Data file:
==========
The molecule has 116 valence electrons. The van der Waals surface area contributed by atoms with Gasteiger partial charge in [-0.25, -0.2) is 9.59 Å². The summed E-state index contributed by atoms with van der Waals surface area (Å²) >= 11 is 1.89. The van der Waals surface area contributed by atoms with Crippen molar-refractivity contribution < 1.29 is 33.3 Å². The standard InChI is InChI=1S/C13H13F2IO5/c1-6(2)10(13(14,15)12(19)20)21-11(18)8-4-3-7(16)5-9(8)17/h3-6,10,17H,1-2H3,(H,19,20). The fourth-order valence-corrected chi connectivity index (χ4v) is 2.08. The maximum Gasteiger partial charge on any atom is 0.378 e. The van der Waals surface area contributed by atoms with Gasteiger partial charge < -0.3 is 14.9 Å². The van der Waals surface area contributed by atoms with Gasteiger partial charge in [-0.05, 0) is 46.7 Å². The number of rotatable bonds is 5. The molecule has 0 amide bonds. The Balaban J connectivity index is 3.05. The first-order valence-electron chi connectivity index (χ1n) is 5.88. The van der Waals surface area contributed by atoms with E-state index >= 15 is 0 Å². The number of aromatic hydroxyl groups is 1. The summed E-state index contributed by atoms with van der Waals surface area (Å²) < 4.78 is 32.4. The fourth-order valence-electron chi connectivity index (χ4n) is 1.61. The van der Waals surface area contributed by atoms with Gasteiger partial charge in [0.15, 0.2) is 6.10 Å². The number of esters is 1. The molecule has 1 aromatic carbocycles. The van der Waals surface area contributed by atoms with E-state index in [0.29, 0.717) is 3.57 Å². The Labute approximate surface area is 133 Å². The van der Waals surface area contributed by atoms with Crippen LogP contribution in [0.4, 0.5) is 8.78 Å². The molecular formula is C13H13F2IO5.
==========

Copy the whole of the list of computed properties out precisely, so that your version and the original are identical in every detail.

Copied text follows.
The molecule has 116 valence electrons. The van der Waals surface area contributed by atoms with Gasteiger partial charge in [-0.25, -0.2) is 9.59 Å². The summed E-state index contributed by atoms with van der Waals surface area (Å²) >= 11 is 1.89. The van der Waals surface area contributed by atoms with Crippen molar-refractivity contribution < 1.29 is 33.3 Å². The standard InChI is InChI=1S/C13H13F2IO5/c1-6(2)10(13(14,15)12(19)20)21-11(18)8-4-3-7(16)5-9(8)17/h3-6,10,17H,1-2H3,(H,19,20). The fourth-order valence-corrected chi connectivity index (χ4v) is 2.08. The maximum Gasteiger partial charge on any atom is 0.378 e. The van der Waals surface area contributed by atoms with Gasteiger partial charge < -0.3 is 14.9 Å². The van der Waals surface area contributed by atoms with Gasteiger partial charge in [-0.05, 0) is 46.7 Å². The number of rotatable bonds is 5. The molecule has 0 amide bonds. The Balaban J connectivity index is 3.05. The first-order valence-electron chi connectivity index (χ1n) is 5.88. The van der Waals surface area contributed by atoms with E-state index >= 15 is 0 Å². The number of aromatic hydroxyl groups is 1. The summed E-state index contributed by atoms with van der Waals surface area (Å²) < 4.78 is 32.4. The fourth-order valence-electron chi connectivity index (χ4n) is 1.61. The van der Waals surface area contributed by atoms with Gasteiger partial charge in [0.15, 0.2) is 6.10 Å². The number of esters is 1. The molecule has 1 aromatic carbocycles. The van der Waals surface area contributed by atoms with E-state index in [0.29, 0.717) is 3.57 Å². The Labute approximate surface area is 133 Å². The van der Waals surface area contributed by atoms with Crippen LogP contribution in [0.4, 0.5) is 8.78 Å². The molecular formula is C13H13F2IO5.